An apparent heart attack has claimed Peter Graves just shy of his 84th birthday. One’s point of reference for the late Mr. Graves is probably a generational thing. Those from Gen X and beyond probably knew him best either as the host of A&E’s Biography or for spoofing his usual heroic roles in Airplane! (1980) and the delightfully titled Airplane II: The Sequel (1982). But for those of us who grew up on Mission: Impossible, wherein he starred from 1967 to 1973, he will always be Jim Phelps, the leader of the Impossible Missions Force (IMF), who got his orders from soon-to-self-destruct tapes that began, “Good morning, Mr. Phelps.”
I haven’t seen the show for decades, but I have fond memories of the Swiss-watch-like precision of its plotting, in which seemingly random seeds planted toward the beginning of the episode came to flower at the climax with those little “Eureka” moments; of the great Lalo Schifrin’s pulse-raising theme song; of the appearance in early seasons of Martin Landau as “master of disguise” Rollin Hand, teamed with then-wife Barbara Bain as Cinnamon Carter; and, naturlich, of Graves’s authoritative leadership as Phelps. One of my biggest beefs with the 1996 feature-film version was that they made Phelps a turncoat played by Jon Voight, which was too revisionist for a stodgy guy like me. (I have yet to see the third film, but my response to the first two was concomitant to my respective loathing for Brian De Palma and love for John Woo.)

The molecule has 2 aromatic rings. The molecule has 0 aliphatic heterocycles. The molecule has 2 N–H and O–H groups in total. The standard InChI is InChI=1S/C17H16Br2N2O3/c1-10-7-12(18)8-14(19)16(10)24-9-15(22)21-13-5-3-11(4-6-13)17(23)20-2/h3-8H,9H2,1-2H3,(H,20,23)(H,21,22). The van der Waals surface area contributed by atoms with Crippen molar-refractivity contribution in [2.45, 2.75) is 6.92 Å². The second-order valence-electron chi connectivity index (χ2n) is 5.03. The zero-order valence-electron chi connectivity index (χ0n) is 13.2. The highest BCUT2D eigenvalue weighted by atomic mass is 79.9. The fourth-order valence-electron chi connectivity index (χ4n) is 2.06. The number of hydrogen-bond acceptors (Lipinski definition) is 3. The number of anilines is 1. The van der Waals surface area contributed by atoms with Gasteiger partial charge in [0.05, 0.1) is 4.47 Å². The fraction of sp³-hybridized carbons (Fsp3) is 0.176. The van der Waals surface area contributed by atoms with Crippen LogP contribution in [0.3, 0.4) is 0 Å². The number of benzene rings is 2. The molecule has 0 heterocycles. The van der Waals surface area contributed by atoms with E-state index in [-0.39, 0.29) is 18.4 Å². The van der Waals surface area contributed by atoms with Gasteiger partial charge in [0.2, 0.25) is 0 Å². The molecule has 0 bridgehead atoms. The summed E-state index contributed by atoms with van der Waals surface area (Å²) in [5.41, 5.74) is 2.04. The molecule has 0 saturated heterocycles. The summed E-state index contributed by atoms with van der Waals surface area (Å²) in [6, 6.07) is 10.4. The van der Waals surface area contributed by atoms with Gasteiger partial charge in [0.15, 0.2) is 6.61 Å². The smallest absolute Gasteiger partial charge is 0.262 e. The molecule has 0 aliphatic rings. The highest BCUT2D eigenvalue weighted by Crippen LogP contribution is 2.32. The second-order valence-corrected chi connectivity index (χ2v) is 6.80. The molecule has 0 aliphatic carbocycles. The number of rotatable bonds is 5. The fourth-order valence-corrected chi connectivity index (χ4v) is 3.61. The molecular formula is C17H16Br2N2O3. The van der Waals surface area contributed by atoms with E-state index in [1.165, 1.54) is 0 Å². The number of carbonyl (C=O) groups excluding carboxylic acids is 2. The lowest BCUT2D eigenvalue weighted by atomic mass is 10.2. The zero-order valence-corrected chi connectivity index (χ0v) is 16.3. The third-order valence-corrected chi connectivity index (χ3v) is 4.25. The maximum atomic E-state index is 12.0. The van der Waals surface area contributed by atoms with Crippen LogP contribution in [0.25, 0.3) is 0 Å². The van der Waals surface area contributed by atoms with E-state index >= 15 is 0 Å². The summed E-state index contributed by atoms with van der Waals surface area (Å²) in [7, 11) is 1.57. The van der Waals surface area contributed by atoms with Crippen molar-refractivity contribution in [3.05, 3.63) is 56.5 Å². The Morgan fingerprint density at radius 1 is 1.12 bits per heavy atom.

I don’t claim any expertise regarding Graves’s career, so I’ll restrict myself to several personal points of interest. He was, of course, the younger brother of James Arness of Gunsmoke fame, known to us genre types for the title role of The Thing (1951) and the lead in Them! (1954); they bore a decided physical resemblance, but even more striking to me was the similarity of their voices. And, as mentioned in “The Wilder Bunch, Part II,” Graves also paid his genre dues playing scientists in Red Planet Mars (1952), W. Lee Wilder’s Killers from Space (1954), Roger Corman’s It Conquered the World (1956), and Bert I. Gordon’s Beginning of the End (1957).
Luckily for Graves, these seminal schlock films—often spoofed on Mystery Science Theater 3000—alternated with supporting roles in legitimate classics. He was the traitorous POW in Billy Wilder’s Stalag 17 (1953), giving him the distinction of working with both Wilder brothers, and Robert Mitchum’s condemned cellmate in Charles Laughton’s The Night of the Hunter (1955). In between Paul Newman’s big-screen appearances as Lew Harper in Harper (1966) and The Drowning Pool (1975), Graves played the private eye under his original name, Lew Archer, in a 1974 TV-movie based on Ross Macdonald’s The Underground Man. And in 1979 he returned to his SF roots with the forgettable Parts: The Clonus Horror and a guest-star turn on Buck Rogers in the 25th Century.
Like so many in Hollywood, Graves had a first-degree Matheson connection, starring in Dan Curtis’s Scream of the Wolf (1974), which unfortunately was one of the lesser Matheson/Curtis collaborations. (There’s a section devoted to that telefilm in Richard Matheson on Screen.) At the opposite end of the spectrum, he also worked with Curtis on his acclaimed 1980s miniseries based on Herman Wouk’s novels The Winds of War and War and Remembrance, and he was the only original cast member to return as a regular when Mission: Impossible was revived in 1988.